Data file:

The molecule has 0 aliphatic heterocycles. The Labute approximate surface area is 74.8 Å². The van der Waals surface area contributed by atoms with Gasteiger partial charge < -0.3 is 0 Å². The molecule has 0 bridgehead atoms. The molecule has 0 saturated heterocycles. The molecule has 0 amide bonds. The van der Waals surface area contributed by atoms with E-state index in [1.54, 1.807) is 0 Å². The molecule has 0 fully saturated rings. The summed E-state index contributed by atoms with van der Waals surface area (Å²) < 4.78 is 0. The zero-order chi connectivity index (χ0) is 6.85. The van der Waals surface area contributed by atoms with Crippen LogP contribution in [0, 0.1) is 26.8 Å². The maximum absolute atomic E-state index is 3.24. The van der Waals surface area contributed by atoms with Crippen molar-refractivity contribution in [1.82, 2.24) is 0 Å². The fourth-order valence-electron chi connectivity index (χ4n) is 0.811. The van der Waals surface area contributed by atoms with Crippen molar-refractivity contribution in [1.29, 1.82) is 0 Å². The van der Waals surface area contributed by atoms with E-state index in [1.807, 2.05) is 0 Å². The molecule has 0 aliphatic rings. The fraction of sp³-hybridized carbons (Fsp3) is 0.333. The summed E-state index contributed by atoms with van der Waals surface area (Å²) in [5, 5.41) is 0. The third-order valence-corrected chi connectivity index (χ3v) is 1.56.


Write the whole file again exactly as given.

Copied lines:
The molecule has 0 aliphatic heterocycles. The Labute approximate surface area is 74.8 Å². The van der Waals surface area contributed by atoms with Gasteiger partial charge < -0.3 is 0 Å². The molecule has 0 bridgehead atoms. The molecule has 0 saturated heterocycles. The molecule has 0 amide bonds. The van der Waals surface area contributed by atoms with E-state index in [1.54, 1.807) is 0 Å². The molecule has 0 fully saturated rings. The summed E-state index contributed by atoms with van der Waals surface area (Å²) < 4.78 is 0. The zero-order chi connectivity index (χ0) is 6.85. The van der Waals surface area contributed by atoms with Crippen LogP contribution in [0, 0.1) is 26.8 Å². The maximum absolute atomic E-state index is 3.24. The van der Waals surface area contributed by atoms with Crippen molar-refractivity contribution in [1.82, 2.24) is 0 Å². The fourth-order valence-electron chi connectivity index (χ4n) is 0.811. The van der Waals surface area contributed by atoms with Crippen molar-refractivity contribution in [1.29, 1.82) is 0 Å². The van der Waals surface area contributed by atoms with E-state index in [1.807, 2.05) is 0 Å². The molecule has 0 aliphatic rings. The fraction of sp³-hybridized carbons (Fsp3) is 0.333. The summed E-state index contributed by atoms with van der Waals surface area (Å²) in [5, 5.41) is 0. The third-order valence-corrected chi connectivity index (χ3v) is 1.56.